Looks dumb, but I'm a hater and haters are gonna hate, I guess.
Naaaah dawg. My accountant just spent two emails and a phone call trying to make me feel guilty for taking ERTC so I'm going to indulge in a little self care? I'm gonna show you some HATE. You know. For me. And like I'm going to pause every now and then and save a draft and get back to work and come back to this because it's too delicious and I can tell I'ma spend two hours just straight loathing on this fucking Concorde Moment of tech journalism.
because this is the dumbest fucking shit I have ever seen.
I mean, let's start with the endless loop of a hand trivially grasping nothing. Pinch your fingers three times to pause the world's most insipid playlist. "Imagine staring at your empty hand with a logo projected on it." Down to the Sanskrit wedding ring - fuckin' McSweeney's couldn't write this article better. I'ma need that title image as a gif 'cuz this one takes too long:
And it is just so chockablock with cheesy goodness that I'ma have to go inline because holy fucking shit this is self-parody so incising and adept that if it were anywhere but the New York Times, I would accuse them of trolling. But it's the New York Times so naah, it's Principle Skinner And The Children.
A brief aside, though: ever thought much about space helmets?
I have. See, I wrote a short film with a prominent space helmet in it. It's pure science all the way and we hit it out of the park and I'm really pleased with it and so has everyone else been and one of the "a ha" moments of making a movie with a space helmet in it, as a fan of science and technology, is you go "well of course we're not going to project blinding fucking lights on the actor's face like every other film because that's super dumb." Except as soon as you shoot a single frame of an unlit space helmet you realize that the camera doesn't read your actor's facial expressions and the emotion drains right the fuck out of the scene and you run to 7-11 to buy a half-dozen keychain flashlights to gaff tape around the viewport because fuckin' hell you do not have a movie without facial expressions, I'm sorry, and yeah - the actor can no longer see shit and yeah - this is absolutely not what NASA or anyone else would do in this situation but you know what? It's a movie, and what matters is the audience.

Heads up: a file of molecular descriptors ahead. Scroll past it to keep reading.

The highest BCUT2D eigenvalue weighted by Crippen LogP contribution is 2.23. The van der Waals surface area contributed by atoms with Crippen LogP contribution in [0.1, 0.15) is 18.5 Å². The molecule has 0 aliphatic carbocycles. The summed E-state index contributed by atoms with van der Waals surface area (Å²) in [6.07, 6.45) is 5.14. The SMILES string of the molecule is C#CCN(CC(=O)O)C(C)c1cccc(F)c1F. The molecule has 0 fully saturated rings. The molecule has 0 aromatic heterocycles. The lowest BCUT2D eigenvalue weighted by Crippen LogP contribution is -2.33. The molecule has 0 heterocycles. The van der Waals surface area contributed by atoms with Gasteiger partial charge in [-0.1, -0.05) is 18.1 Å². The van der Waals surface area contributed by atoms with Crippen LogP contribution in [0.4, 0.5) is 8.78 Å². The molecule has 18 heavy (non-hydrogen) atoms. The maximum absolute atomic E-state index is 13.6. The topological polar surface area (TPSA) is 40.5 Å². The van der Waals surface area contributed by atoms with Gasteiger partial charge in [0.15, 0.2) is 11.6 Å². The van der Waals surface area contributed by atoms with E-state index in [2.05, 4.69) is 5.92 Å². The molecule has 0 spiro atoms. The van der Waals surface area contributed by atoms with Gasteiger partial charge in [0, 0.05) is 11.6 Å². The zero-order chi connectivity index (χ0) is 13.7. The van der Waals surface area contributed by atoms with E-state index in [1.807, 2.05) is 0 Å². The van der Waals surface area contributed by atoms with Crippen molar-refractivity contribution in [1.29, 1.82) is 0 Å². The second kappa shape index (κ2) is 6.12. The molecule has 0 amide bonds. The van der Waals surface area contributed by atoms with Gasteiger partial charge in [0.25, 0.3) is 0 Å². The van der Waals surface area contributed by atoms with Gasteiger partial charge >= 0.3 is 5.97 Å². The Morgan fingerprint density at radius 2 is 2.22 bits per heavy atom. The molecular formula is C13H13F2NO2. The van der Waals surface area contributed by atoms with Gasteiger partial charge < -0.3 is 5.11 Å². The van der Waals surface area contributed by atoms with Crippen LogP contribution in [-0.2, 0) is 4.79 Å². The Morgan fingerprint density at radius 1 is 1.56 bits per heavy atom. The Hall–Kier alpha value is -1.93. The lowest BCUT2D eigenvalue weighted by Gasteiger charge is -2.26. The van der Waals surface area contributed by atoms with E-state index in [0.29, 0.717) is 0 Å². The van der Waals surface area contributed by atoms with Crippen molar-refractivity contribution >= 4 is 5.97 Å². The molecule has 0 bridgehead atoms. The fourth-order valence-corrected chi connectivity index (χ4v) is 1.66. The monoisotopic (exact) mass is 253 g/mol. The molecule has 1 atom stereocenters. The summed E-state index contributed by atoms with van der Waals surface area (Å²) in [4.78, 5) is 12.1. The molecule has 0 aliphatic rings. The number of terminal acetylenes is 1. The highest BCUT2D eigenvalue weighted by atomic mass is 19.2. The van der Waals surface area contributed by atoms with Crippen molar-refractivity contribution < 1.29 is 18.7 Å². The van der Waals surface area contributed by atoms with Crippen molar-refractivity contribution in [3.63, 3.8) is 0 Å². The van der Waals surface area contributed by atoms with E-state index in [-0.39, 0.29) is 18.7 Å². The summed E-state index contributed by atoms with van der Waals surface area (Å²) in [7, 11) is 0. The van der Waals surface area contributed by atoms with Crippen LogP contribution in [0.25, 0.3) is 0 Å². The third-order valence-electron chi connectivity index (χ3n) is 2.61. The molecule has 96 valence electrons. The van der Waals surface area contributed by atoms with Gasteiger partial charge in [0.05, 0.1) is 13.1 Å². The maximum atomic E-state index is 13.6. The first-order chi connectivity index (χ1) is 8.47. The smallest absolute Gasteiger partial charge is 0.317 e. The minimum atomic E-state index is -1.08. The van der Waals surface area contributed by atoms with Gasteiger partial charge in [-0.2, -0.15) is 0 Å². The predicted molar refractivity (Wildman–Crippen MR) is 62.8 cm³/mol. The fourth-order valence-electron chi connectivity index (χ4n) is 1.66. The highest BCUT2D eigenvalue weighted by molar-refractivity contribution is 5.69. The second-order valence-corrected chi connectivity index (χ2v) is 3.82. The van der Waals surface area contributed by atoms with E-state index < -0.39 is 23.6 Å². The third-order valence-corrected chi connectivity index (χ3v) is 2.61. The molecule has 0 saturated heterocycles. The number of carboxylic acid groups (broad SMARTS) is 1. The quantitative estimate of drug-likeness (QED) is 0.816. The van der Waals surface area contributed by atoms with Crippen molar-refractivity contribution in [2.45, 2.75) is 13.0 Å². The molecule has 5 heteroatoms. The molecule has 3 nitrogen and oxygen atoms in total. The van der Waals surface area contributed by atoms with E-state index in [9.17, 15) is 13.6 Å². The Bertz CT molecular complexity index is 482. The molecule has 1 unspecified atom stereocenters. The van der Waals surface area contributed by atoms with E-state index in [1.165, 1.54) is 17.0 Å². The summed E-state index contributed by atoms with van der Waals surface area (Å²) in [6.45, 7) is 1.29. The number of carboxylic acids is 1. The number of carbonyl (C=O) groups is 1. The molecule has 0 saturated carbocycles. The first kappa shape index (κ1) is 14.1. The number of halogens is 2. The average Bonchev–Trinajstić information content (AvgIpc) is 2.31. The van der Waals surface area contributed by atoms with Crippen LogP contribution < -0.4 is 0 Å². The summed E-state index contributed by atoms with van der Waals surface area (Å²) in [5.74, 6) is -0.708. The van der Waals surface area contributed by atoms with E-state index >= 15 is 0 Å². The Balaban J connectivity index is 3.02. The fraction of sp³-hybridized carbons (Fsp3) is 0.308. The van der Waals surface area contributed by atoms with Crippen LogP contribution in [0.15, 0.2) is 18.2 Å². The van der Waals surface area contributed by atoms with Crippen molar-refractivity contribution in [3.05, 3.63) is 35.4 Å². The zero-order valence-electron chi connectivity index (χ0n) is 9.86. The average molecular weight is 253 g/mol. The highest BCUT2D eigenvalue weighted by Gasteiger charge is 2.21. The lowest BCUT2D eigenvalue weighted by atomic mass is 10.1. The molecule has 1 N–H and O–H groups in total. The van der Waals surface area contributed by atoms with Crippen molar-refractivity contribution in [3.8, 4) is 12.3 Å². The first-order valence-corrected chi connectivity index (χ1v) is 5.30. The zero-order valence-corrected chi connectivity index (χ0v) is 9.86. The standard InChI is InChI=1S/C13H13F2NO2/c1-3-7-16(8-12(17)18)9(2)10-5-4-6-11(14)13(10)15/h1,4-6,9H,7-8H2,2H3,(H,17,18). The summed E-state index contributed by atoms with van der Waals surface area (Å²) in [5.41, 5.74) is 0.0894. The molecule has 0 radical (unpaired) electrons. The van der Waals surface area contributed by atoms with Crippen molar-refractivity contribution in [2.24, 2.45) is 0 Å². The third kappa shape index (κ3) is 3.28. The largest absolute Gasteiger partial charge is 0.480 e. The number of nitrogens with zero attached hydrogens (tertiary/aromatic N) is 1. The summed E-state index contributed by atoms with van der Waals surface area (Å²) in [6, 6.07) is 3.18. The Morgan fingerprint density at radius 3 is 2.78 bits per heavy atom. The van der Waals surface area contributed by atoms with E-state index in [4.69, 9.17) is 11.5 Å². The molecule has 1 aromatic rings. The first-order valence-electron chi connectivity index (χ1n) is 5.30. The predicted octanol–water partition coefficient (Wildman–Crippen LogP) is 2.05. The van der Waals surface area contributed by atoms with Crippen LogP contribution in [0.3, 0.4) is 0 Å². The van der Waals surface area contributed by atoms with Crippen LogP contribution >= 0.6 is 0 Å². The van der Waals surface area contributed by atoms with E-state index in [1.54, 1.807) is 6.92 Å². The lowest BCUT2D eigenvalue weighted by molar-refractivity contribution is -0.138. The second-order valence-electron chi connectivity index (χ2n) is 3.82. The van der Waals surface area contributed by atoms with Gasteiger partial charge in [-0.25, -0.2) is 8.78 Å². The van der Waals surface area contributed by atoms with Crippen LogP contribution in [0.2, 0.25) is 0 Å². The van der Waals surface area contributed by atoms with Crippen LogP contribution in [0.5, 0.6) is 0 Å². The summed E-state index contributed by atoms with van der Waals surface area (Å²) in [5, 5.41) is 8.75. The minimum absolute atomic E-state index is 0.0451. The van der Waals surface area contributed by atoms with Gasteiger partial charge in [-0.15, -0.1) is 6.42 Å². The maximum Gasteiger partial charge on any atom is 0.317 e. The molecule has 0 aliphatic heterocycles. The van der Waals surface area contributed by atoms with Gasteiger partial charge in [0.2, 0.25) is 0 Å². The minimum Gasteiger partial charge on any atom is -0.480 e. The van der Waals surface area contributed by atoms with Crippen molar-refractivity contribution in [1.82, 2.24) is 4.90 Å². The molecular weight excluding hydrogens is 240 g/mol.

Think about that next time you see some jackass flashing gang tags to dismiss their text notifications. Who is the audience here? 'cuz that whole "fuck haptics let's mime" approach that the tech industry loves? They love it because they are the audience, watching their shit up on the big screen, popping a boner over how fyooooooooochur it looks without sparing a single fucking thought of what it feels like to fucking use it. VR helmets, Marcel Marceau moves, those stupid Playmobil creations that Kroger now thinks are their customers? 100% "fuck yeah my shit looks good on someone else." This is why, incidentally, Neal Stephenson will always be a grasping idiot while William Gibson will always be a fucking genius: Gibson invented cyborgs who were fashionable. Stephenson invented "gargoyles" covered in Borg laptops. Everyone wants to be Molly Millions, everyone hits the cons like gargoyles.
And "my shit looks good on someone else" changes with the times. Take the first Star Trek. Phasers that looked like guns, walkie talkies that looked like walkie talkies. Take the second Star Trek. Phasers that looked like hand massagers, walkie talkies that look like lapel pins. The Federation in '66 was a bunch of gunslingers with belts full of domination, the Federation in '86 was a bunch of grief counselors taking in the complexities of the universe in their pajamas. Federation '66 was about giving the actors props to get them into the zone, Federation '86 was about making the actors look good in the minimalist chic your average '86 coke addict thought the future would look like.
So let's get back to the Graspersons:
Inside a former horse stable in the San Francisco neighborhood of SoMa, a wave of gentle chirps emerged from small, blinking devices pinned to the chests of employees at a start-up called Humane.
Douglas Addams could do no better: "Far Out in the uncharted backwaters of the unfashionable end of the Western Spiral arm of the galaxy lies a small unregarded yellow sun.”